[caption width="640"] Daniel Weinman grabbed his second WPT title of 2017 at the Season XV Tournament of Champions (WPT Photo/Joe Giron)[/caption] Two months ago Daniel Weinman added his name to the World Poker Tour Champions Cup with a win at the Borgata Winter Poker Open in Atlantic City. Sunday night in Hollywood, Florida the 29-year-old capped off Season XV of the WPT by winning the Tournament of Champions. "I feel incredible, this was such a tough tournament and to come out on top it's super special," said Weinman, who had to pass up a trip to The Masters final round after making the final table. ""It's crazy, usually you play these tournaments with a thousand people and there may be 850 people that really don't have a chance at winning the tournament that you go deep. They're just not comfortable with all the spots they're going to encounter. Having 66 people that have already won this and have had some success in the poker world, coming out on top is incredible." After running kings into aces, Dylan Wilkerson wasn’t left with much of a stack to work with. Daniel Santoro raised to 40,000 from UTG and Wilkerson moved all in from the cut off for 179,000. Santoro called and showed [poker card="kh"][poker card="th"] while Wilkerson had [poker card="ad"][poker card="qh"]. The [poker card="kc"][poker card="7s"][poker card="6h"] flop put Santoro ahead and neither the [poker card="3d"] turn or [poker card="6d"] river were any help to Wilkerson and he was out in sixth. Just six hands later Santoro picked up another elimination. With blinds of 8,000/16,000, Seidel all in for 138,000 from UTG and Santoro called, this time showing [poker card="ks"][poker card="jd"] and again found himself up against an ace as Erik Seidel showed [poker card="ad"][poker card="5h"]. The [poker card="qd"][poker card="jc"][poker card="tc"] flop put Santoro ahead with second pair and left Seidel hoping for one of the three remaining kings or running fives. The [poker card="2h"] turn was no help and neither was the [poker card="7h"] turn and the Hall of Famer Seidel was eliminated in fifth. The Daniel Santoro show kept on going. David Ormsby moved all in from the button for his last 286,000 and Santoro re-raised from the small blind, forcing big blind Michael Mizrachi to fold. Ormbsy tabled [poker card="as"][poker card="4c"] but this time Santoro was ahead with [poker card="ad"][poker card="kh"]. The board ran out [poker card="ah"][poker card="8s"][poker card="3s"][poker card="8c"][poker card="td"] to eliminate Ormbsy in fourth place and leave Santoro as the chip leader with three players remaining. Unfortunately for Santoro, just over two and a half hours later, the show came to an abrupt halt. Mizrachi folded his button, Weinman moved all in from the small blind and Santoro called all in from the big blind. Weinman showed [poker card="ah"][poker card="4h"] while Santoro had [poker card="ks"][poker card="qh"]. The [poker card="qs"][poker card="8c"][poker card="2s"] flop put Santoro ahead and he dodged the [poker card="7c"] turn, but the [poker card="ac"] gave Weinman a better pair and eliminated Santoro. When heads-up play began, Weinman had Mizrachi outchipped 4.5-1 and it took him just 18 hands to end things. Mizrachi moved all in for 890,000 and Weinman called and showed [poker card="ac"][poker card="8h"] while Mizrachi showed [poker card="5c"][poker card="5h"]. The [poker card="qd"][poker card="jc"][poker card="3c"] flop kept Mizrachi ahead, but the [poker card="8s"] turn gave Weinman third pair. The [poker card="7c"] river card was no good for Mizrachi and he was eliminated in second place, improving his TOC finish from last year by one spot and leaving Weinman as the Season XV TOC winner. Along with the $381,500 first place prize money, Weiman also won a 2018 Audi S5 Coupe, a pair of rose gold wireless Monster Headphones, a custom poker table, a seat in Tiger’s Poker Night and a one-week stay with Wyndham Extra holidays. Final Table Payouts Daniel Weinman - $381,500 Michael Mizrachi - $218,000 Daniel Santoro - $133,525 David Ormsby - $95,375 Erik Seidel - $73,575 Dylan Wilkerson - $57,225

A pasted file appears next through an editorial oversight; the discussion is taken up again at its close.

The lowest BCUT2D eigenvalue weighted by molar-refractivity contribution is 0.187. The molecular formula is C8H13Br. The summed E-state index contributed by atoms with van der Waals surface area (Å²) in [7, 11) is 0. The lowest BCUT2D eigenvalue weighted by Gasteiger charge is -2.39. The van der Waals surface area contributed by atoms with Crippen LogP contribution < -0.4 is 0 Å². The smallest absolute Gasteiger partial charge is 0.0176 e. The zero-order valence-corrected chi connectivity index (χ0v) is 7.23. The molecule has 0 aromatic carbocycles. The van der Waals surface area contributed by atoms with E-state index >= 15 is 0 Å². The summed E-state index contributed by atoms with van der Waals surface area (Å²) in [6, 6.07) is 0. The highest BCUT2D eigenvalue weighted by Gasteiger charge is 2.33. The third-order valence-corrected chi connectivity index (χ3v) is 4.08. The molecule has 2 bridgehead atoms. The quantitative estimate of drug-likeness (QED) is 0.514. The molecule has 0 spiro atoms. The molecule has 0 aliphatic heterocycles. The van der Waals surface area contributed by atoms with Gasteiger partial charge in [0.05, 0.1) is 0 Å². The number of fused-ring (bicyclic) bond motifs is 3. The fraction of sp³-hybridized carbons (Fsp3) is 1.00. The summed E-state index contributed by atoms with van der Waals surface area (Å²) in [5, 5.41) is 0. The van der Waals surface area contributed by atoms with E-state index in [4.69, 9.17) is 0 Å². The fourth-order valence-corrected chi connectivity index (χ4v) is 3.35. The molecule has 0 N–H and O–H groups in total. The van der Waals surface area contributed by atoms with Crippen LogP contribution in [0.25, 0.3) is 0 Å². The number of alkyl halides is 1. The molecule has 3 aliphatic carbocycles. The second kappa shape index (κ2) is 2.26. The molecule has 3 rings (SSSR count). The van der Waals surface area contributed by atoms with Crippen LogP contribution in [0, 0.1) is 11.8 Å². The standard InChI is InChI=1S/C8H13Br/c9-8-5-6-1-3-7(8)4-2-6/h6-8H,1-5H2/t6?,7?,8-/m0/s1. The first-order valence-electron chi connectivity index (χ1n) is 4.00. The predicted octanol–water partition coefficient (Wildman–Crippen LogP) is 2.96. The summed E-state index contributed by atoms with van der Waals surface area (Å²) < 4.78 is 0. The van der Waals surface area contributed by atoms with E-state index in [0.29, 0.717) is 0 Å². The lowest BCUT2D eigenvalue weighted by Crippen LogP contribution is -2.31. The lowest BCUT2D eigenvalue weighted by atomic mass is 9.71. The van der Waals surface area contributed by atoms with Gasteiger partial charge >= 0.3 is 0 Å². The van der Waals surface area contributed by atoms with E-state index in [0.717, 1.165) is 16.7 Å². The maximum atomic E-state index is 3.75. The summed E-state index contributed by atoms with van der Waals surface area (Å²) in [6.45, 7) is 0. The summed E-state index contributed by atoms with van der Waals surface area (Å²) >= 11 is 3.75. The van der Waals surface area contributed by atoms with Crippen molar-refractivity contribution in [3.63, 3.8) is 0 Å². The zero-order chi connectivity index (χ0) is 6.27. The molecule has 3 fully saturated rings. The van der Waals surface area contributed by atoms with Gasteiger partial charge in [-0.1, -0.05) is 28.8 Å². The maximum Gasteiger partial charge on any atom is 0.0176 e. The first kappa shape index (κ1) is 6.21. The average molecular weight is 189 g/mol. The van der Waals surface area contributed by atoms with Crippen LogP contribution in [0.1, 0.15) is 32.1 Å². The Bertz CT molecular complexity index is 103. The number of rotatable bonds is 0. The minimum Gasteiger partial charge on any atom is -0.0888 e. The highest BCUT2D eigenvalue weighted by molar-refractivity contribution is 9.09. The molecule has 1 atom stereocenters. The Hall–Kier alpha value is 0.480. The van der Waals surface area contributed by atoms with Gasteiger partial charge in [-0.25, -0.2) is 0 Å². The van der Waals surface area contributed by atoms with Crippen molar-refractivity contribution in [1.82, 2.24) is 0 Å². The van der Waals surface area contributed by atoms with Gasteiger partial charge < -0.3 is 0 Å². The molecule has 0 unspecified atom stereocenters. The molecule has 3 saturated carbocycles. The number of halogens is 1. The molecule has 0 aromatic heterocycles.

[caption width="640"] Even a World Poker Tour Champion like Daniel Weinman is capable of forgetting what game it is (WPT photo)[/caption] I F*cked Up is a PocketFives series where the game's best tell stories of where they got it wrong. Mistakes happen every day in poker and let these players be the first to tell you it happens to everyone. Two-time World Poker Tour Champions Club member Daniel Weinman rarely made any mistakes during his run to WPT glory in 2017. Outside of his No Limit tournament success, Weinman is an avid mixed games player and participant in the Atlanta home game scene. In this, the premiere edition of I Fucked Up, Weinman tells us about a Pot Limit Omaha Hi-Lo hand that he could have played better...had he known what game it was. The Hand Weinman moved to Washington, D.C. earlier this year but found himself back in Atlanta in early October. The stakes for the mixed game were $50/$100 with a $400/$800 spread limit. The game was shifting from a Seven Card Stud game to Omaha and Weinman thought it was Pot Limit Omaha instead of the Hi-Lo variant. Had he known what game it was, Weinman is likely not involved in this hand and we are left without a story. A few limps opened the hand before the cutoff raised to $200. Weinman called on the button with 10-8-8-6, a hand with plenty of possibilities post flop in PLO, but a limited one in PLO8. The A-9-7 flop gave Weinman a wrap and the action blew up from there. According to Weinman, all players were about $10,000 deep when the action reached the cutoff and he bet $1,200. Weinman raised to $5,000 and the big blind moved all in for $10,000. The cutoff moved in as well, for about $15,000- $20,000. Weinman said he shared a lot of history with this player, and decided to call all-in for his stack. When he saw that both of his opponents had a set, Weinman said, “the look on my face wasn’t great.” The trio decided to run the board twice and after bricking the first turn and river, Weinman found a low on the second runout to get a quarter of the overall pot. While fortunate to get a rebate on the hand, Weinman admitted, “A big mistake like this can cost you tons.” Taking it in Stride After the hand, Weinman texted some friends of his to explain the situation. Among those players was high stakes professional and former PocketFives #1, Shaun Deeb. Weinman says Deeb knew the exact mistake Weinman made as he was explaining the story. According to Weinman, mistakes like the one he made are common in games where PLO and PLO8 are both in the mix. Other Mistakes In Mixed Games In his career of playing mixed games, Weinman says he has made similar mistakes in 2-7 draw games where he has made it to the final draw before realizing the game wasn’t what he the format he had thought. That has resulted in Weinman making it to the third draw with zero equity in a hand. There is also an incident where, as Weinman puts it, “Not at those stakes but I’ve made a decent mistake in 2-7 hand. Going into the last draw I had 77532 with four of the same suit, pitched the wrong 7 and ended up getting a four of the suit in my hand." Maybe PLO8 Isn’t His Game At the same home game where his error took place, Weinman holds the record for the largest ever straddle; a number that is written on a whiteboard for all to see. Weinman was into the game for somewhere between $10,000-$15,000, as he recalls. Upon being felted again, Weinman bought in for $20,000 more. That money went in as a button straddle and Weinman ended up losing that pot as well. The Lesson Weinman preaches that it is always important to keep your eye on the plaques in a mixed game to know what the new game is. There is also another item to point out. For as successful as Weinman has been in 2017, even he, a former SuperNova elite on PokerStars, is capable of making a basic mistake. An expensive one. If something similar happens while you’re playing, take solace in knowing it can happen to the best. Remember when Phil Ivey mucked the winning hand?